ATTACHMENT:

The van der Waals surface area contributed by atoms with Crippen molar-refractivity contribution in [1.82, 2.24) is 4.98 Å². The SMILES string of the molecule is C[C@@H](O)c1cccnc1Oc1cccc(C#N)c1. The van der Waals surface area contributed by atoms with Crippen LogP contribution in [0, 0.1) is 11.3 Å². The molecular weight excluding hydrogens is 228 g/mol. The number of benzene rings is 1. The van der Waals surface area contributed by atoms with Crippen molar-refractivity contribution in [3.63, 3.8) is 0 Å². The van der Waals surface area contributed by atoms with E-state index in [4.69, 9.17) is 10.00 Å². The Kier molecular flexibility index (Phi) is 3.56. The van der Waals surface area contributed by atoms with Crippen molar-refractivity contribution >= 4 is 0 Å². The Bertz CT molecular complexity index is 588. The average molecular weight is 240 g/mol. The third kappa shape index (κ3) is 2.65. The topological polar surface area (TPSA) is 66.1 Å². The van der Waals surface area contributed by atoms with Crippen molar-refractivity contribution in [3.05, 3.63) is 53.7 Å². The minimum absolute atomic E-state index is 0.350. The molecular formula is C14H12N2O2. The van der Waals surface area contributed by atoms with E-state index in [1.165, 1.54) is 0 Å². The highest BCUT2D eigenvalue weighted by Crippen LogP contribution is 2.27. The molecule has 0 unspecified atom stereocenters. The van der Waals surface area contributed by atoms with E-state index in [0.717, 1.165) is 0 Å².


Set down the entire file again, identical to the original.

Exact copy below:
The van der Waals surface area contributed by atoms with Crippen molar-refractivity contribution in [1.82, 2.24) is 4.98 Å². The SMILES string of the molecule is C[C@@H](O)c1cccnc1Oc1cccc(C#N)c1. The van der Waals surface area contributed by atoms with Crippen LogP contribution in [0, 0.1) is 11.3 Å². The molecular weight excluding hydrogens is 228 g/mol. The number of benzene rings is 1. The van der Waals surface area contributed by atoms with Crippen molar-refractivity contribution in [3.63, 3.8) is 0 Å². The van der Waals surface area contributed by atoms with E-state index in [4.69, 9.17) is 10.00 Å². The Kier molecular flexibility index (Phi) is 3.56. The van der Waals surface area contributed by atoms with Crippen molar-refractivity contribution >= 4 is 0 Å². The Bertz CT molecular complexity index is 588. The average molecular weight is 240 g/mol. The third kappa shape index (κ3) is 2.65. The topological polar surface area (TPSA) is 66.1 Å². The van der Waals surface area contributed by atoms with Crippen molar-refractivity contribution in [3.05, 3.63) is 53.7 Å². The minimum absolute atomic E-state index is 0.350. The molecular formula is C14H12N2O2. The van der Waals surface area contributed by atoms with E-state index in [1.165, 1.54) is 0 Å². The highest BCUT2D eigenvalue weighted by Crippen LogP contribution is 2.27. The molecule has 0 unspecified atom stereocenters. The van der Waals surface area contributed by atoms with E-state index in [0.717, 1.165) is 0 Å².